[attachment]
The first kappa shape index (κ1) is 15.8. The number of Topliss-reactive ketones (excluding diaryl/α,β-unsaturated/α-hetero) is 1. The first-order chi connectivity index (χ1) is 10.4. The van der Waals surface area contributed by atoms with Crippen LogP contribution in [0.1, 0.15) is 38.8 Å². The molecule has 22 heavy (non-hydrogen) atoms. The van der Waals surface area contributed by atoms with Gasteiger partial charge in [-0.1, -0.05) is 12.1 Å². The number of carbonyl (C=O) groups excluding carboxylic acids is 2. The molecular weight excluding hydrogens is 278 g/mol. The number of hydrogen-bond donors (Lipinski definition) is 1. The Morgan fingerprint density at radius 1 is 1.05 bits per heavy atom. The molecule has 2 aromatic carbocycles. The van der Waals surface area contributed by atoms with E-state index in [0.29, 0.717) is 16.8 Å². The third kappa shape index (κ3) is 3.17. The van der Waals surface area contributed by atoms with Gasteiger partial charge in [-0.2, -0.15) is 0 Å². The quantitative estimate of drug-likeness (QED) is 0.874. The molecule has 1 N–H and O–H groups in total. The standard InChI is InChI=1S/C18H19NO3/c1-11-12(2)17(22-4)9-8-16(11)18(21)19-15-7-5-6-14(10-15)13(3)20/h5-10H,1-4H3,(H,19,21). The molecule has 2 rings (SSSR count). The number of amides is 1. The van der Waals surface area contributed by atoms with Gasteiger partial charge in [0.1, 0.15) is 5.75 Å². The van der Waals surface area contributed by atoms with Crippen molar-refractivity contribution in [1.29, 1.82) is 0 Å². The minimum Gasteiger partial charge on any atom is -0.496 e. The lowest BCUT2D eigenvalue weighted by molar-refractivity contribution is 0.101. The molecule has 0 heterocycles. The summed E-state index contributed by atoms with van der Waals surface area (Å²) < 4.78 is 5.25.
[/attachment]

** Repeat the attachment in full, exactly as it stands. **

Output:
The first kappa shape index (κ1) is 15.8. The number of Topliss-reactive ketones (excluding diaryl/α,β-unsaturated/α-hetero) is 1. The first-order chi connectivity index (χ1) is 10.4. The van der Waals surface area contributed by atoms with Crippen LogP contribution in [0.1, 0.15) is 38.8 Å². The molecule has 22 heavy (non-hydrogen) atoms. The van der Waals surface area contributed by atoms with Gasteiger partial charge in [-0.1, -0.05) is 12.1 Å². The number of carbonyl (C=O) groups excluding carboxylic acids is 2. The molecular weight excluding hydrogens is 278 g/mol. The number of hydrogen-bond donors (Lipinski definition) is 1. The Morgan fingerprint density at radius 1 is 1.05 bits per heavy atom. The molecule has 2 aromatic carbocycles. The van der Waals surface area contributed by atoms with E-state index in [0.29, 0.717) is 16.8 Å². The third kappa shape index (κ3) is 3.17. The van der Waals surface area contributed by atoms with Gasteiger partial charge in [-0.2, -0.15) is 0 Å². The quantitative estimate of drug-likeness (QED) is 0.874. The molecule has 1 N–H and O–H groups in total. The standard InChI is InChI=1S/C18H19NO3/c1-11-12(2)17(22-4)9-8-16(11)18(21)19-15-7-5-6-14(10-15)13(3)20/h5-10H,1-4H3,(H,19,21). The molecule has 2 rings (SSSR count). The number of amides is 1. The van der Waals surface area contributed by atoms with Gasteiger partial charge in [0.1, 0.15) is 5.75 Å². The van der Waals surface area contributed by atoms with Crippen molar-refractivity contribution in [1.29, 1.82) is 0 Å². The minimum Gasteiger partial charge on any atom is -0.496 e. The lowest BCUT2D eigenvalue weighted by molar-refractivity contribution is 0.101. The molecule has 0 heterocycles. The summed E-state index contributed by atoms with van der Waals surface area (Å²) < 4.78 is 5.25.